1. Places where people work closely together, or shout or sing, have higher risks of infection.
2. Indoors are worse than outdoors.
3. SARS-CoV-2 appears to transmit mostly through droplets, but it does occasionally spread through finer aerosols that can stay suspended in the air, enabling one person to infect many.
4. Personal behaviour: Having many social contacts or not washing your hands makes you more likely to pass on the virus.
By Kai Kupferschmidt
May. 19, 2020 , 5:25 PM
Science’s COVID-19 reporting is supported by the Pulitzer Center.
…Sometimes a single person infects dozens of people, whereas other clusters unfold across several generations of spread, in multiple venues.
Other infectious diseases also spread in clusters, and with close to 5 million reported COVID-19 cases worldwide, some big outbreaks were to be expected. But SARS-CoV-2, like two of its cousins, severe acute respiratory syndrome (SARS) and Middle East respiratory syndrome (MERS), seems especially prone to attacking groups of tightly connected people while sparing others. It’s an encouraging finding, scientists say, because it suggests that restricting gatherings where superspreading is likely to occur will have a major impact on transmission, and that other restrictions—on outdoor activity, for example—might be eased.
Most of the discussion around the spread of SARS-CoV-2 has concentrated on the average number of new infections caused by each patient. Without social distancing, this reproduction number (R) is about three. But in real life, some people infect many others and others don’t spread the disease at all. In fact, the latter is the norm, Lloyd-Smith says: “The consistent pattern is that the most common number is zero. Most people do not transmit.”
That’s why in addition to R, scientists use a value called the dispersion factor (k), which describes how much a disease clusters. The lower k is, the more transmission comes from a small number of people. In a seminal 2005 Nature paper, Lloyd-Smith and co-authors estimated that SARS—in which superspreading played a major role—had a k of 0.16. The estimated k for MERS, which emerged in 2012, is about 0.25. In the flu pandemic of 1918, in contrast, the value was about one, indicating that clusters played less of a role.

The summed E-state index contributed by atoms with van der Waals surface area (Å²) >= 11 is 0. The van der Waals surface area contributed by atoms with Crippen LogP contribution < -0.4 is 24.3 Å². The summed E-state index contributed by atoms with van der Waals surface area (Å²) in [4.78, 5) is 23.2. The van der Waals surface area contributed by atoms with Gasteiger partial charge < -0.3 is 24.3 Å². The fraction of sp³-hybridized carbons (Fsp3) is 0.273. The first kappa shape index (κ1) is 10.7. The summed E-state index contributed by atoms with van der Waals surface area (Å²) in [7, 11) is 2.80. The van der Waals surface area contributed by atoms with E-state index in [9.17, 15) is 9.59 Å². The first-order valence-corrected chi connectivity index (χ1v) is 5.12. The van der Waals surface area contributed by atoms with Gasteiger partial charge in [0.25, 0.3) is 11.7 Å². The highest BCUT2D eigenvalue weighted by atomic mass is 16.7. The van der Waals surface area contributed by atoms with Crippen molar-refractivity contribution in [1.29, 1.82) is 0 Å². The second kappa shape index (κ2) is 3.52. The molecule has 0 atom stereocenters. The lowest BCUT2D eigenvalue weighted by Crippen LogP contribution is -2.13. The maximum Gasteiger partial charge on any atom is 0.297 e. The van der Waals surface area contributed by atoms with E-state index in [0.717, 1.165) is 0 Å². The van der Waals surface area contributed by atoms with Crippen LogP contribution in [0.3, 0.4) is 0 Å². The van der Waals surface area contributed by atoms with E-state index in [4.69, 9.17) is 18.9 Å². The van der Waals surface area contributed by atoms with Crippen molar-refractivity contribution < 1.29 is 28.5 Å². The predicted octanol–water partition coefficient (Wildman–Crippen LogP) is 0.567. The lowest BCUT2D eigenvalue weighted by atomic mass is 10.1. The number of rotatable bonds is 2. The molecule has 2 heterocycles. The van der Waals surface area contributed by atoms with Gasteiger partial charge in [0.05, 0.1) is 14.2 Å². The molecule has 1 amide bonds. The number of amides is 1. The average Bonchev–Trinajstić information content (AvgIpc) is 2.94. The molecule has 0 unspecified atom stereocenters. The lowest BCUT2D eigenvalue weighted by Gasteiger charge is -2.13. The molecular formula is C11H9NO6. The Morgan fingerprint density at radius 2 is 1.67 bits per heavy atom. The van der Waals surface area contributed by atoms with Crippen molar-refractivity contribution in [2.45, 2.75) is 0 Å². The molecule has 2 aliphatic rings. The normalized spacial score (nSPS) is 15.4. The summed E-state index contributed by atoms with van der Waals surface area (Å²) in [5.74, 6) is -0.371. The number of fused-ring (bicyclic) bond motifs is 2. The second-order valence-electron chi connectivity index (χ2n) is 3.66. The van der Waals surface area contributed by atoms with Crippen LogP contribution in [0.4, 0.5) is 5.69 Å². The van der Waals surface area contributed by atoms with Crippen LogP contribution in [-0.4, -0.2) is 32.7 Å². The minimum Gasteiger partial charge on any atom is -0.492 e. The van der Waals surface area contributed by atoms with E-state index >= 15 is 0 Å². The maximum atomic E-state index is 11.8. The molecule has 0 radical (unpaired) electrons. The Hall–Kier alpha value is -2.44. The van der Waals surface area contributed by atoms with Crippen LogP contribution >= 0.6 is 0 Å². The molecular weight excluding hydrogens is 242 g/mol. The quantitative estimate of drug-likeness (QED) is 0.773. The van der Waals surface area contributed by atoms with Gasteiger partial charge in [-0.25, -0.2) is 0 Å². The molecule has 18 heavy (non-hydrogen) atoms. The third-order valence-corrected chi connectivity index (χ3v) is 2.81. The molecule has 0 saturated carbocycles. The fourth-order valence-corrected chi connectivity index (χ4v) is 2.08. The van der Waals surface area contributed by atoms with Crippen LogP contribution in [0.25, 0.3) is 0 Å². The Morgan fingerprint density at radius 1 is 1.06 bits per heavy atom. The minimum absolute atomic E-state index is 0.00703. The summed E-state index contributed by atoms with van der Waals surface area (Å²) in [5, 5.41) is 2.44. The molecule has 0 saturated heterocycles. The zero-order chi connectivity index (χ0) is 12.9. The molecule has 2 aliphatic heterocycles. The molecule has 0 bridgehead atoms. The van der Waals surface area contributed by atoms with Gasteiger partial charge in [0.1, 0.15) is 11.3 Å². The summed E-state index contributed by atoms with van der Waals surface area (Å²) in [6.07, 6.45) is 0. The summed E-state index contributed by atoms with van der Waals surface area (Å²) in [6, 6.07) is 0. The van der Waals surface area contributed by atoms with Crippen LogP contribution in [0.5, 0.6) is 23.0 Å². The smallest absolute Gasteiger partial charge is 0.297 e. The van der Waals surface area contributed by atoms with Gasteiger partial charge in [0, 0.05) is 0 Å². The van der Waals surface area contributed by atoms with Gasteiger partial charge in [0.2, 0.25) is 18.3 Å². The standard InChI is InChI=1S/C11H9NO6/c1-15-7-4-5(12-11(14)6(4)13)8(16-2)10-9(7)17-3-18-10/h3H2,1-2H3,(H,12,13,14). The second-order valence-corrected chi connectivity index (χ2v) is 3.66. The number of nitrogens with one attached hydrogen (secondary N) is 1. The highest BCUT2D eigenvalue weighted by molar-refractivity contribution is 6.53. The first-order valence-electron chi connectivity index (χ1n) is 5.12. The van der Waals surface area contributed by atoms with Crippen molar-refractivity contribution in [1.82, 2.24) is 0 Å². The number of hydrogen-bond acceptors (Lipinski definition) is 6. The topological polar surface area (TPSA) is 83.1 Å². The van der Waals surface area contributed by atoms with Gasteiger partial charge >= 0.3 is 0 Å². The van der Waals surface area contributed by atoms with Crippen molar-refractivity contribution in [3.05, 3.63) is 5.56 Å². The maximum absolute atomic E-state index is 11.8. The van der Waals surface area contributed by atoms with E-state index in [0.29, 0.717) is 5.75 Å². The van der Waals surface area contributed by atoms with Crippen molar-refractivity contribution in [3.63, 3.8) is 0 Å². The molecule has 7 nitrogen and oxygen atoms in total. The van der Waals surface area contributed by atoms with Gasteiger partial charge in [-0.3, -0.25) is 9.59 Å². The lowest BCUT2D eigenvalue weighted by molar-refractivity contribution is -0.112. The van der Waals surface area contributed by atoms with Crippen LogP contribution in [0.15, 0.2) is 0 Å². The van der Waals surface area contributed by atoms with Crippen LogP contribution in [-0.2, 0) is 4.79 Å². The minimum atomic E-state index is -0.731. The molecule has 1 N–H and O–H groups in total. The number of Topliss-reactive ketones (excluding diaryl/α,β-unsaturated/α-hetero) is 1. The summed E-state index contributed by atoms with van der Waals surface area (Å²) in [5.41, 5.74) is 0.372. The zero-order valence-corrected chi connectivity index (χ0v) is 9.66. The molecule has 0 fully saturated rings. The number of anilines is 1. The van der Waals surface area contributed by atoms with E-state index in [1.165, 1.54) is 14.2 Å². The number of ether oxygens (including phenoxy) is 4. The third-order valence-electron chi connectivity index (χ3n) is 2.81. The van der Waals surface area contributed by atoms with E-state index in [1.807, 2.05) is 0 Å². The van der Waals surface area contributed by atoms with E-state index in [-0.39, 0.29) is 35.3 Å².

Why coronaviruses cluster so much more than other pathogens is “a really interesting open scientific question,” says Christophe Fraser of the University of Oxford, who has studied superspreading in Ebola and HIV. Their mode of transmission may be one factor. SARS-CoV-2 appears to transmit mostly through droplets, but it does occasionally spread through finer aerosols that can stay suspended in the air, enabling one person to infect many. Most published large transmission clusters “seem to implicate aerosol transmission,” Fraser says.
Individual patients’ characteristics play a role as well. Some people shed far more virus, and for a longer period of time, than others, perhaps because of differences in their immune system or the distribution of virus receptors in their body. A 2019 study of healthy people showed some breathe out many more particles than others when they talk. (The volume at which they spoke explained some of the variation.) Singing may release more virus than speaking, which could help explain the choir outbreaks. People’s behavior also plays a role. Having many social contacts or not washing your hands makes you more likely to pass on the virus.
The factor scientists are closest to understanding is where COVID-19 clusters are likely to occur. “Clearly there is a much higher risk in enclosed spaces than outside,” Althaus says. Researchers in China studying the spread of the coronavirus outside Hubei province—ground zero for the pandemic—identified 318 clusters of three or more cases between 4 January and 11 February, only one of which originated outdoors. A study in Japan found that the risk of infection indoors is almost 19 times higher than outdoors. (Japan, which was hit early but has kept the epidemic under control, has built its COVID-19 strategy explicitly around avoiding clusters, advising citizens to avoid closed spaces and crowded conditions.)
Some situations may be particularly risky. Meatpacking plants are likely vulnerable because many people work closely together in spaces where low temperature helps the virus survive. But it may also be relevant that they tend to be loud places, Knight says. The report about the choir in Washington made her realize that one thing links numerous clusters: They happened in places where people shout or sing.
Timing also plays a role. Emerging evidence suggests COVID-19 patients are most infectious for a short period of time. Entering a high-risk setting in that period may touch off a superspreading event, Kucharski says; “Two days later, that person could behave in the same way and you wouldn’t see the same outcome.”
Kai is a contributing correspondent for Science magazine based in Berlin, Germany. He is the author of a book about the color blue, published in 2019.